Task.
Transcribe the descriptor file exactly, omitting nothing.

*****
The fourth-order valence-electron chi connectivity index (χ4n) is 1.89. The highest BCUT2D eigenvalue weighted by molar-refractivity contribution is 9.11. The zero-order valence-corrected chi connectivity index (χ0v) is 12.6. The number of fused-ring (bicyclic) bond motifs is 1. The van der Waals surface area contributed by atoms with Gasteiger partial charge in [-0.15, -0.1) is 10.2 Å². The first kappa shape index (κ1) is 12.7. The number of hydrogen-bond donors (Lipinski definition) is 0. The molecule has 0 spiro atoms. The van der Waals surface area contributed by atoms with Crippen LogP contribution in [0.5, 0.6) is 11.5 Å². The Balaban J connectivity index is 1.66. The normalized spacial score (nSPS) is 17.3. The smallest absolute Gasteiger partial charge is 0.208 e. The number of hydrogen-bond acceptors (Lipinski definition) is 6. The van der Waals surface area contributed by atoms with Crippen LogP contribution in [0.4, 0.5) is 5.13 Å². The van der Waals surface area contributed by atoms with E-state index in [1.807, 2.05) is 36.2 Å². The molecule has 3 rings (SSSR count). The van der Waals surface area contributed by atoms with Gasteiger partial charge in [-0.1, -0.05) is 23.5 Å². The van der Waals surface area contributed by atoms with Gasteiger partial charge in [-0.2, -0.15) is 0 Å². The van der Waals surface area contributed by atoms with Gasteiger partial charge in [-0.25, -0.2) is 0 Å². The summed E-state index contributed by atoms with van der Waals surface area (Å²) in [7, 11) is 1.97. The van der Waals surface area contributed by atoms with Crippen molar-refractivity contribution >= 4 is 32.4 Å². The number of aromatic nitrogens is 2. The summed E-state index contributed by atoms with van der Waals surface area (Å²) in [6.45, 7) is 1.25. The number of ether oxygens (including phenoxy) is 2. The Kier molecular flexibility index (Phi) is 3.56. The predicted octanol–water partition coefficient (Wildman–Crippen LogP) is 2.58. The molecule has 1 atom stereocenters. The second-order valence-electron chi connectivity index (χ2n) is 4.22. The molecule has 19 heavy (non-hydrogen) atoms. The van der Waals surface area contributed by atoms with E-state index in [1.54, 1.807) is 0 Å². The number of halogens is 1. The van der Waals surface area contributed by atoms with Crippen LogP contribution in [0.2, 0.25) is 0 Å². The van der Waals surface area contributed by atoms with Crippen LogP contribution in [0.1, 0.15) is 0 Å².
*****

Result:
The fourth-order valence-electron chi connectivity index (χ4n) is 1.89. The highest BCUT2D eigenvalue weighted by molar-refractivity contribution is 9.11. The zero-order valence-corrected chi connectivity index (χ0v) is 12.6. The number of fused-ring (bicyclic) bond motifs is 1. The van der Waals surface area contributed by atoms with Gasteiger partial charge in [-0.15, -0.1) is 10.2 Å². The first kappa shape index (κ1) is 12.7. The number of hydrogen-bond donors (Lipinski definition) is 0. The molecule has 0 spiro atoms. The van der Waals surface area contributed by atoms with Crippen LogP contribution in [0.5, 0.6) is 11.5 Å². The Balaban J connectivity index is 1.66. The normalized spacial score (nSPS) is 17.3. The smallest absolute Gasteiger partial charge is 0.208 e. The number of hydrogen-bond acceptors (Lipinski definition) is 6. The van der Waals surface area contributed by atoms with Crippen LogP contribution in [0.4, 0.5) is 5.13 Å². The van der Waals surface area contributed by atoms with E-state index in [1.807, 2.05) is 36.2 Å². The molecule has 3 rings (SSSR count). The van der Waals surface area contributed by atoms with Gasteiger partial charge in [-0.1, -0.05) is 23.5 Å². The van der Waals surface area contributed by atoms with Gasteiger partial charge in [-0.2, -0.15) is 0 Å². The van der Waals surface area contributed by atoms with Gasteiger partial charge in [-0.25, -0.2) is 0 Å². The summed E-state index contributed by atoms with van der Waals surface area (Å²) in [7, 11) is 1.97. The van der Waals surface area contributed by atoms with Crippen molar-refractivity contribution >= 4 is 32.4 Å². The number of aromatic nitrogens is 2. The summed E-state index contributed by atoms with van der Waals surface area (Å²) in [6.45, 7) is 1.25. The number of ether oxygens (including phenoxy) is 2. The Kier molecular flexibility index (Phi) is 3.56. The predicted octanol–water partition coefficient (Wildman–Crippen LogP) is 2.58. The molecule has 1 atom stereocenters. The second-order valence-electron chi connectivity index (χ2n) is 4.22. The molecule has 19 heavy (non-hydrogen) atoms. The van der Waals surface area contributed by atoms with E-state index in [1.54, 1.807) is 0 Å². The number of halogens is 1. The van der Waals surface area contributed by atoms with Crippen LogP contribution in [0.2, 0.25) is 0 Å². The van der Waals surface area contributed by atoms with Crippen LogP contribution in [0.1, 0.15) is 0 Å².